So there is plenty of meaning to tease out in the contrast between that unheralded event and TSN’s approach to The Shift, a biweekly show hosted and co-executive produced by Grey that launched with an extraordinary blitzkrieg of publicity and promotion. Since her debut as a SportsCentre host, Grey has developed into a magnetic broadcaster with a forceful point of view, and TSN doesn’t often launch new shows, so you can understand why they might be excited. But it is also true that she is a Black woman operating in an industry that has recently become very aware of its historical failings, and of the necessity for those in front of and behind the camera to better represent the country it serves.
That sudden change in attitude might make you cynical, if you were so inclined. Grey can strike many notes – earnest, joy-seeking, empathetic, no-nonsense – and she can be skeptical, too. But cynicism? That’s the bitter reflex of those who have resigned themselves to the calamitous state of things. And Grey’s resilience – maybe even her very survival – is an affirmation of hope.
The Shift is itself an expression of hope, its optimism embedded in the title’s implication of positive change. Episodes open with Grey in an exposed-brick studio delivering an impassioned essay straight to camera, often one that reverberates with elements of her own story: Here she is, pounding the table on the need to prioritize athletes’ mental health; issuing a call for executives to recognize the growing popularity of women’s basketball; celebrating the contributions of first-generation Canadian athletes; cheering on pro players as they tilt the balance of power away from the leagues and teams that have long called the shots.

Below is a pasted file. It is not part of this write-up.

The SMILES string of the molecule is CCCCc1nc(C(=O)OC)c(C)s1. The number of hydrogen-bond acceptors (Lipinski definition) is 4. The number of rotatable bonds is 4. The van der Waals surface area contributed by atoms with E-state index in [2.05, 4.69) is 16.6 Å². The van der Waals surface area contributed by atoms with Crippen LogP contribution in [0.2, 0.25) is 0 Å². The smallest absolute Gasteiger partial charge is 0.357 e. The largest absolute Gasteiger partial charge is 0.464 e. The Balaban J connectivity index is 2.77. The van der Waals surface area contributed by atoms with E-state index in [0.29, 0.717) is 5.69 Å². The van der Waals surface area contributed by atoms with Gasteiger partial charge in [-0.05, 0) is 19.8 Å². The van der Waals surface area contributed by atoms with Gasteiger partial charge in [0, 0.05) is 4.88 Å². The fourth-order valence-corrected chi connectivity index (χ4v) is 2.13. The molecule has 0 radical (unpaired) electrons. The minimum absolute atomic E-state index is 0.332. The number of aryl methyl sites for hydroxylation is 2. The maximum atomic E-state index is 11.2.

The show’s centrepiece is a feature interview, usually with an athlete (recent guests included Tajon Buchanan, Hayley Wickenheiser, BMX rider Nigel Sylvester, Andre De Grasse, Fred VanVleet and Akil Thomas) a local music artist (Alessia Cara, Majid Jordan, Arkells), or actors from Marvel movies and TV shows. One episode was shot on location at Chubby’s, a Jamaican restaurant in downtown Toronto, giving Grey an opportunity to share her enthusiasm for the foods she grew up eating. (Her mother is from Jamaica.)